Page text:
Monika Fleischmann, Wolfgang Strauss, Christian A. Bohn: Liquid Views




 
  • ©, Monika Fleischmann, Wolfgang Strauss, and Christian A. Bohn, Liquid Views
  • ©, Monika Fleischmann, Wolfgang Strauss, and Christian A. Bohn, Liquid Views

Artist Statement:


    Narcissus—the young Greek man—recognized himself in the water, fell in love with his reflected image in the water, and was ruined for that. Today’s Narcissus should reflect about the future and the perspective of media technology by viewing and interacting with his virtual image.

    The interactive installations—Rigid Waves and Liquid Views—are based on the Narcissus myth. Both are reflection themes playing with the observer’s image. The image seems to talk with the onlooker. A virtual mirror image of the observers is overlaid by a virtual scene.

    Man is confronted with the machine, and they interact with the computer. Images come alive, driven by the action of the performer. The interface is the visitor’s image. From his/her traditional passivity the viewer gets to interact with the image. S/he leaves an impression on the image.

    A painting showing a mirror—the spectator moves closer to the image, and when s/he gets a certain distance, the painting changes more and more to a ‘realistic’-style picture, gets sharper, and finally looks like a photo.

    After giving the observer a pause to manage his/her surprise, the reality of the photo increases further. Then the mirrors in front of the picture begin to work. Their functionality is the final step into reality. The observer can see his/her likeness distorted, and can deform it by changing his/her position in front of the mirror.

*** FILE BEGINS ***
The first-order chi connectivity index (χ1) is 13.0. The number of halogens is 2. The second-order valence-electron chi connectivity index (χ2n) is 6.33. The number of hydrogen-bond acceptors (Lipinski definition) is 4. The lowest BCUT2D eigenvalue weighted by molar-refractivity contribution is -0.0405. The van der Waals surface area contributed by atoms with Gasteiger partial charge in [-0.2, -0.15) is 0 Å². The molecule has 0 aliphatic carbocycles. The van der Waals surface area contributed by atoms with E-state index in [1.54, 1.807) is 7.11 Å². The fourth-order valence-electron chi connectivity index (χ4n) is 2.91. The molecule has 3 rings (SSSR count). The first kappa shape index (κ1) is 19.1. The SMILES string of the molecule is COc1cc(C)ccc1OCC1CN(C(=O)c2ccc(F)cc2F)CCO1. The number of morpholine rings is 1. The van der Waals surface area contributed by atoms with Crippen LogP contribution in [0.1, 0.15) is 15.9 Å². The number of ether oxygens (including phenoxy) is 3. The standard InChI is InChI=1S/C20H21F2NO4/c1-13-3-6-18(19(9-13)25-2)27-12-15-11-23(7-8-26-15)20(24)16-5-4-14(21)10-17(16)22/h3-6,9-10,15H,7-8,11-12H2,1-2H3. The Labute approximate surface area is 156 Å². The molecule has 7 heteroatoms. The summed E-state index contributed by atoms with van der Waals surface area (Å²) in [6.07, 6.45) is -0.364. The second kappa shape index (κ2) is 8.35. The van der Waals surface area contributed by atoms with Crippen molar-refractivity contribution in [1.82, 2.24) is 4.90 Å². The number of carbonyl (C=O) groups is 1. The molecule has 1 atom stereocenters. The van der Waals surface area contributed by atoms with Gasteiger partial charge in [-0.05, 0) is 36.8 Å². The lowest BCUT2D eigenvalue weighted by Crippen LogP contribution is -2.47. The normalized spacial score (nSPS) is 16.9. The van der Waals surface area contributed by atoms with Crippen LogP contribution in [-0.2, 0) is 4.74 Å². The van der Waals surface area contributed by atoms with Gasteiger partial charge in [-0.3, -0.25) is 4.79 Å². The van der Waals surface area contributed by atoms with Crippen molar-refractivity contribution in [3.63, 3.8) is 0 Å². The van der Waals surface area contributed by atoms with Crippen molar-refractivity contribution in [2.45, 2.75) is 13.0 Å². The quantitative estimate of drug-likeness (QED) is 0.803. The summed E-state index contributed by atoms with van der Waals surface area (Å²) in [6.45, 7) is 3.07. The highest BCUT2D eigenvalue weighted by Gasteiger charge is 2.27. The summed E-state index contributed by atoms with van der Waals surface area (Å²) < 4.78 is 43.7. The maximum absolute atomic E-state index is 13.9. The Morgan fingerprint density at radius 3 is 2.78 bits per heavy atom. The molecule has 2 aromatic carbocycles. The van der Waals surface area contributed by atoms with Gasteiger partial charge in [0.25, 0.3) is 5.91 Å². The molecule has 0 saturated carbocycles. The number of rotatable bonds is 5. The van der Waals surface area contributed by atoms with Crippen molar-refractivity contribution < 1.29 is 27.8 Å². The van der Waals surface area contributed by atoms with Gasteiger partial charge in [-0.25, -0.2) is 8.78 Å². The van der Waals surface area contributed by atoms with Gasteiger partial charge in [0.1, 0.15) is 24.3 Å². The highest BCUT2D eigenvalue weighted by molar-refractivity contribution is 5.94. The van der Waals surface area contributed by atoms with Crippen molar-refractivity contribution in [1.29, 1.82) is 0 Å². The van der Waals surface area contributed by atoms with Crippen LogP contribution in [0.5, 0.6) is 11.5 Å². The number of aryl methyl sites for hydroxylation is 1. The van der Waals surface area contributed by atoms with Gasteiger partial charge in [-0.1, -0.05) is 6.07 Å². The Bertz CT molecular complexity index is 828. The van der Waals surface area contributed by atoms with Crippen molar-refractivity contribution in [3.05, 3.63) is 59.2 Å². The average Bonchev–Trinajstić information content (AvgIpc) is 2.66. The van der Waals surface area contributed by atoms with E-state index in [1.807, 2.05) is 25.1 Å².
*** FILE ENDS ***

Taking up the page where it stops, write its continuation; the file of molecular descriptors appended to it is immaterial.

After a short time of ‘playing,’ the performer will ‘leave the scene’—the scene will leave its reality—getting a new static painting, which will be kept until the next observer wants to dive into it.

    The flat painting opens into a visual space sutured into reality by photo-realistic and acoustic elements as the observer gets closer to the picture’s surface. The observer becomes part of the world that happens in the painting, merging into the virtual life. When s/he leaves, the world slowly looses its activity, leaving his/her distorted image in it.

    For Liquid Views, a watery surface of smooth waves is surrounded by an artificial landscape. Coming closer, the visitor sees his/her image reflected in the water. The observer is confronted with him/herself before the surface of the water changes and the observer’s image on it. Soft waves are released, influenced by the natural environment. By touching the surface the observer generates waves. After recognizing the liquid’s behavior, s/he will try to test it in an extreme state, overstating it.

    Nature manipulates vision. Vision can be controlled in a specific way but cannot be ruled over. The water may only be influenced or left alone, but the real master of it is not the observer. Easily the nature can be lead to an overdone state—out of control—needing a long time to pacify.

    The realization is based on a horizontally positioned touch screen, on which a SGI Reality Engine simulates the water, implemented by special algorithms. The user’s image is caught by a video-camera, installed beneath the touch screen. The image is created by texture-mapping with a video-picture in real time.